Wednesday, March 26, 2008
Tuesday, March 25, 2008
"Existing infrastructures can't deal with rising prison populations, and the problem is getting worse across the board… not just in developing countries," says Robert Mardini, head of the ICRC's Water and Habitat Unit.
"Too often, communities turn a blind eye to what goes on inside their prisons, but everyone has a fundamental right to use a proper toilet, clean themselves regularly, eat healthy food and drink safe water, including people behind bars," he adds. "Ensuring adequate living conditions is also one of the best ways to prevent illnesses, such as cholera, scabies and hepatitis from spreading among inmates, as well as to the outside population."
Mardini's comments come ahead of World Water Day 2008, which will be observed on 20 March and will highlight global sanitation challenges.
The ICRC works with the authorities in charge of detention centres to encourage and support improvements to the living situation of inmates and detainees. This support comes in various forms, including monitoring, expertise in identifying problems and solutions, materials and project implementation.
"For the ICRC, sanitation, water, health and protection issues go hand-in-hand", says Mardini. "That's why we look at the situation as a whole and try to help prison officials in finding appropriate, sustainable and inventive solutions."
In Rwanda, the ICRC has come up with an innovative alternative to septic tanks, thanks to a biogas system, which turns gas collected from wastewater and sewage into an additional source of energy that can be used to heat the stoves in prison kitchens, thus reducing costs.
"This is a great illustration of how waste can be treated in a safe and environmentally friendly manner, and transformed into a useful by-product," says Mardini. "The problem of detention overcrowding isn't going to go away anytime soon so we have to start coming up with more solutions like this, which meet multiple needs and challenges."
The ICRC's water and habitat programme isn't limited to detention centres only. Its activities also meet the water and sanitation needs of more than 14 million people in over 40 countries every year.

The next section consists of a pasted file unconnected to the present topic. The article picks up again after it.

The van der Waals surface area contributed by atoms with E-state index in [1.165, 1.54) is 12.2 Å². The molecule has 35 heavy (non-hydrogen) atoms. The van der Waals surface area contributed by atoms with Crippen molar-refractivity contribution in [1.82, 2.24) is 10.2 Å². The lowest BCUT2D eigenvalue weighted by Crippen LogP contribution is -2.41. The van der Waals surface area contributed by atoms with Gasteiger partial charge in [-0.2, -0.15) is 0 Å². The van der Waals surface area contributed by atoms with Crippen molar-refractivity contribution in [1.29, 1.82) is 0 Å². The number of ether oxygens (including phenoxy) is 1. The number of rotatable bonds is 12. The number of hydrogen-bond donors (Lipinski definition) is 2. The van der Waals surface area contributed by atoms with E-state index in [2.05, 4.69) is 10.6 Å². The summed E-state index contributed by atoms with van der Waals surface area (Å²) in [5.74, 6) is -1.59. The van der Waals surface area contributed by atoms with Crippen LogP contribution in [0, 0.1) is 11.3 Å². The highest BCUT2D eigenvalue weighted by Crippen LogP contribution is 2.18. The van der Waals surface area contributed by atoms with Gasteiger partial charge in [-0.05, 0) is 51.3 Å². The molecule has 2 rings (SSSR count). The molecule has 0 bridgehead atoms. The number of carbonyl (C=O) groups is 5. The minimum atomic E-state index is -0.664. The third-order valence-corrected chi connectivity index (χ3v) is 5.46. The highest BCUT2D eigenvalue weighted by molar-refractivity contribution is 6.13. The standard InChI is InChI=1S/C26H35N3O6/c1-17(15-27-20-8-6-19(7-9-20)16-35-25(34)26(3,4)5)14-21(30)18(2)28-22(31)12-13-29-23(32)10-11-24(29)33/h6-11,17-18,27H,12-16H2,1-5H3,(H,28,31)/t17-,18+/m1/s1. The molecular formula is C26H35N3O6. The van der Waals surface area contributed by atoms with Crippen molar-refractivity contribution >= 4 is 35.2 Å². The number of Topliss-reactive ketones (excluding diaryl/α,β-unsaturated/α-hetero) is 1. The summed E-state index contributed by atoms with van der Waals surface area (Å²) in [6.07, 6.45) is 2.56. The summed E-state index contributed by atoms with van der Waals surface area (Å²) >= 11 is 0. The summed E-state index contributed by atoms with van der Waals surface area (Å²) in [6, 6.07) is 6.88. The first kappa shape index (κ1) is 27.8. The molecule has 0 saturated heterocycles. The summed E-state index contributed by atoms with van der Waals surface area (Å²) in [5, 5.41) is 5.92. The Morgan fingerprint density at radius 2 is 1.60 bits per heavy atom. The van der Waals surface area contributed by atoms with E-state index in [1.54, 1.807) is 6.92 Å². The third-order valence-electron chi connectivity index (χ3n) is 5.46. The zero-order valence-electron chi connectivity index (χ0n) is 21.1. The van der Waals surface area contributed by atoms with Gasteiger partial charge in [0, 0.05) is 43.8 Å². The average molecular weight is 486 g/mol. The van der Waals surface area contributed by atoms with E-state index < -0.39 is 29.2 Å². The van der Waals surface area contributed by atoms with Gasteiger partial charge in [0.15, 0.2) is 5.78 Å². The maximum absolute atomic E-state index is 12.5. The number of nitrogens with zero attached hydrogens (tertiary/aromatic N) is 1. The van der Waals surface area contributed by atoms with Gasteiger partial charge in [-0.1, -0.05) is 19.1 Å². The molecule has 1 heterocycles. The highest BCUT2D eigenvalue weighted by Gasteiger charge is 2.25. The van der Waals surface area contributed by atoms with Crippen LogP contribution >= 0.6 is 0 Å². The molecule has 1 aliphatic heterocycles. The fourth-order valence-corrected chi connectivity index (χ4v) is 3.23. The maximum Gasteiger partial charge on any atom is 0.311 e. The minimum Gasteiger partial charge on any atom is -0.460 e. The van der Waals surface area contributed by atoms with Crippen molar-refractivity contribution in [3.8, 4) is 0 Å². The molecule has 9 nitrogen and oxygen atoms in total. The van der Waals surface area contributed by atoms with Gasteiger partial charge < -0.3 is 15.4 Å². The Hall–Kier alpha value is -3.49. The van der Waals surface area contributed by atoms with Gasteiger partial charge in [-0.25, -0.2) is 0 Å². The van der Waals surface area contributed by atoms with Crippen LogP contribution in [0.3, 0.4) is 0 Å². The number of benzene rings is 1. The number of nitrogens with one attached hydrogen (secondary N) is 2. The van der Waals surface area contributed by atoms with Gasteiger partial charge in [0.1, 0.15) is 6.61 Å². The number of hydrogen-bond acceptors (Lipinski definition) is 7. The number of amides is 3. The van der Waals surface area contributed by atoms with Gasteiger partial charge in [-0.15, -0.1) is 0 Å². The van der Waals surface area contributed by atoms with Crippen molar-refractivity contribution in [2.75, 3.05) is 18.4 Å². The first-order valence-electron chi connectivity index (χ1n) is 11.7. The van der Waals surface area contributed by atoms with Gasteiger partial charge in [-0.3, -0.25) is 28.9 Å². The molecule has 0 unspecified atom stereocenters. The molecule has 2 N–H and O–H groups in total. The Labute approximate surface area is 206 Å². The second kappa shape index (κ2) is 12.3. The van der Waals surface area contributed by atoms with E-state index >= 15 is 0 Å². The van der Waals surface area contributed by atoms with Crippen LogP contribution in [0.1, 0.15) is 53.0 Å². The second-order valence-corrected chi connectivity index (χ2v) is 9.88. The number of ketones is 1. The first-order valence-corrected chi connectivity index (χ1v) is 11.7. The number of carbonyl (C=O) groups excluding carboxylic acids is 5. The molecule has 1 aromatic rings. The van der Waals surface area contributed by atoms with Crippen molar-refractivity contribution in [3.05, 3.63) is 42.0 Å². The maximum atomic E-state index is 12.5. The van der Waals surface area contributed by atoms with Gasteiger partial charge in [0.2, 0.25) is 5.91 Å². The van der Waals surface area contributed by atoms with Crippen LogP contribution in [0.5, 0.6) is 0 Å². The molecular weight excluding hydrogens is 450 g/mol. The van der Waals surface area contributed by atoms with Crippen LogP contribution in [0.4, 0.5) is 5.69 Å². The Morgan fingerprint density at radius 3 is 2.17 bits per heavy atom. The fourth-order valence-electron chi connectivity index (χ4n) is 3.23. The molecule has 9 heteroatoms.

Insecurity and displacement are often exacerbated by prolonged drought or poor infrastructure. When water is scarce and hostilities are high, the combination can increase competition among communities, generate tensions and spur people to leave their homes.
For example, some areas of Somalia, which has seen a recent increase in fighting in the capital of Mogadishu, have experienced very little rainfall for more than two years. In places where water is already in short supply, an influx of people displaced by violence can prove devastating.
"With very limited water and pastures which are beyond reach, the population can't do much more than hope for rain," says Julian Jones, the ICRC's water and habitat coordinator for Somalia.
Thursday, March 20, 2008
For hundreds of thousands of women one of the worst consequences of armed conflict is the long and agonizing wait for news about their missing relatives
Since the vast majority of those who are killed or disappear are men, the burden of trying to find out what happened to them usually falls to the women in their family. On International Women's Day (8 March), the International Committee of the Red Cross (ICRC) highlights its commitment to easing the plight of these women.
Ashwak, an Iraqi refugee now living in